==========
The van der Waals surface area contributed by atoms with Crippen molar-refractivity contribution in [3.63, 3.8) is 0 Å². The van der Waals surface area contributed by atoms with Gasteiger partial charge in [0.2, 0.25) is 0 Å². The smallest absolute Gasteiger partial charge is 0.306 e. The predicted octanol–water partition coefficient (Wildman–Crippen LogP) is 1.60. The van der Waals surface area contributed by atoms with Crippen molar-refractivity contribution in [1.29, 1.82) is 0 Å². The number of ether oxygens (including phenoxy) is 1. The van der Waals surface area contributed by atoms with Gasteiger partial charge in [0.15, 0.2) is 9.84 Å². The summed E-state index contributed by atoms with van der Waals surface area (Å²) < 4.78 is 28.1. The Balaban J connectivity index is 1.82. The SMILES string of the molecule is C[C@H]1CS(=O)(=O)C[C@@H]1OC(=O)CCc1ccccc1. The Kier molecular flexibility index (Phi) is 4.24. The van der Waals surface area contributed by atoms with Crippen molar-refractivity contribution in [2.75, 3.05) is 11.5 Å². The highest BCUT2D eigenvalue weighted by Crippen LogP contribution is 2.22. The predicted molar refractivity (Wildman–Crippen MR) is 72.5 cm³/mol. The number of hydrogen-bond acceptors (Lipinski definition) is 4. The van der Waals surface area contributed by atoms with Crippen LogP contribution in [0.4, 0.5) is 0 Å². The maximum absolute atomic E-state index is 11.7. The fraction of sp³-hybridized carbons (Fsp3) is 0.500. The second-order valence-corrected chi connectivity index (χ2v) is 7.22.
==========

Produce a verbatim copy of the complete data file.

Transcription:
The van der Waals surface area contributed by atoms with Crippen molar-refractivity contribution in [3.63, 3.8) is 0 Å². The van der Waals surface area contributed by atoms with Gasteiger partial charge in [0.2, 0.25) is 0 Å². The smallest absolute Gasteiger partial charge is 0.306 e. The predicted octanol–water partition coefficient (Wildman–Crippen LogP) is 1.60. The van der Waals surface area contributed by atoms with Crippen molar-refractivity contribution in [1.29, 1.82) is 0 Å². The number of ether oxygens (including phenoxy) is 1. The van der Waals surface area contributed by atoms with Gasteiger partial charge in [0.15, 0.2) is 9.84 Å². The summed E-state index contributed by atoms with van der Waals surface area (Å²) < 4.78 is 28.1. The Balaban J connectivity index is 1.82. The SMILES string of the molecule is C[C@H]1CS(=O)(=O)C[C@@H]1OC(=O)CCc1ccccc1. The Kier molecular flexibility index (Phi) is 4.24. The van der Waals surface area contributed by atoms with Crippen molar-refractivity contribution in [2.75, 3.05) is 11.5 Å². The highest BCUT2D eigenvalue weighted by Crippen LogP contribution is 2.22. The predicted molar refractivity (Wildman–Crippen MR) is 72.5 cm³/mol. The number of hydrogen-bond acceptors (Lipinski definition) is 4. The van der Waals surface area contributed by atoms with Crippen LogP contribution in [0.4, 0.5) is 0 Å². The maximum absolute atomic E-state index is 11.7. The fraction of sp³-hybridized carbons (Fsp3) is 0.500. The second-order valence-corrected chi connectivity index (χ2v) is 7.22.